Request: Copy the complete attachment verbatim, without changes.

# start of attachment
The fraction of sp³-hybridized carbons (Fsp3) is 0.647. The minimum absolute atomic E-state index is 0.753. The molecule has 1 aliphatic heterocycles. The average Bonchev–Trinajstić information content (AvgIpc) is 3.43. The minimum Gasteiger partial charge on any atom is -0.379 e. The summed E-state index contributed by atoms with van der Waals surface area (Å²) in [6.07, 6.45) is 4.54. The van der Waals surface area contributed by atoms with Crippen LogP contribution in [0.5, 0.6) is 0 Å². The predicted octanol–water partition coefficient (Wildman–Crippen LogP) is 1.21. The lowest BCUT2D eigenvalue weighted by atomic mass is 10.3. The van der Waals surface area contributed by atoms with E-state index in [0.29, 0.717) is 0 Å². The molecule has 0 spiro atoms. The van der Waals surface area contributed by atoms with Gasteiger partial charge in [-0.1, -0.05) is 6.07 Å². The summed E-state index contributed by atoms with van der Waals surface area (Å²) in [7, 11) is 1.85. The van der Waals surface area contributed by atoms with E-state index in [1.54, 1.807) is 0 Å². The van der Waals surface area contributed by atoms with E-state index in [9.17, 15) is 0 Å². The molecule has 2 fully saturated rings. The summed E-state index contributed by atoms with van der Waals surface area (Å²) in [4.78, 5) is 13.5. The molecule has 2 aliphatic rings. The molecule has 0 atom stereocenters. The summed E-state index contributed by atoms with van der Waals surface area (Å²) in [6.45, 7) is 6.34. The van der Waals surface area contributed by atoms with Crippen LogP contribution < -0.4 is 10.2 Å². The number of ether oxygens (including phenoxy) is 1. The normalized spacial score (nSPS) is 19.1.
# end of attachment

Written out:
The fraction of sp³-hybridized carbons (Fsp3) is 0.647. The minimum absolute atomic E-state index is 0.753. The molecule has 1 aliphatic heterocycles. The average Bonchev–Trinajstić information content (AvgIpc) is 3.43. The minimum Gasteiger partial charge on any atom is -0.379 e. The summed E-state index contributed by atoms with van der Waals surface area (Å²) in [6.07, 6.45) is 4.54. The van der Waals surface area contributed by atoms with Crippen LogP contribution in [0.5, 0.6) is 0 Å². The predicted octanol–water partition coefficient (Wildman–Crippen LogP) is 1.21. The lowest BCUT2D eigenvalue weighted by atomic mass is 10.3. The van der Waals surface area contributed by atoms with E-state index in [0.29, 0.717) is 0 Å². The molecule has 0 spiro atoms. The van der Waals surface area contributed by atoms with Gasteiger partial charge in [-0.1, -0.05) is 6.07 Å². The summed E-state index contributed by atoms with van der Waals surface area (Å²) in [7, 11) is 1.85. The van der Waals surface area contributed by atoms with E-state index in [1.54, 1.807) is 0 Å². The van der Waals surface area contributed by atoms with E-state index in [9.17, 15) is 0 Å². The molecule has 2 fully saturated rings. The summed E-state index contributed by atoms with van der Waals surface area (Å²) in [4.78, 5) is 13.5. The molecule has 2 aliphatic rings. The molecule has 0 atom stereocenters. The summed E-state index contributed by atoms with van der Waals surface area (Å²) in [6.45, 7) is 6.34. The van der Waals surface area contributed by atoms with Crippen LogP contribution < -0.4 is 10.2 Å². The number of ether oxygens (including phenoxy) is 1. The normalized spacial score (nSPS) is 19.1.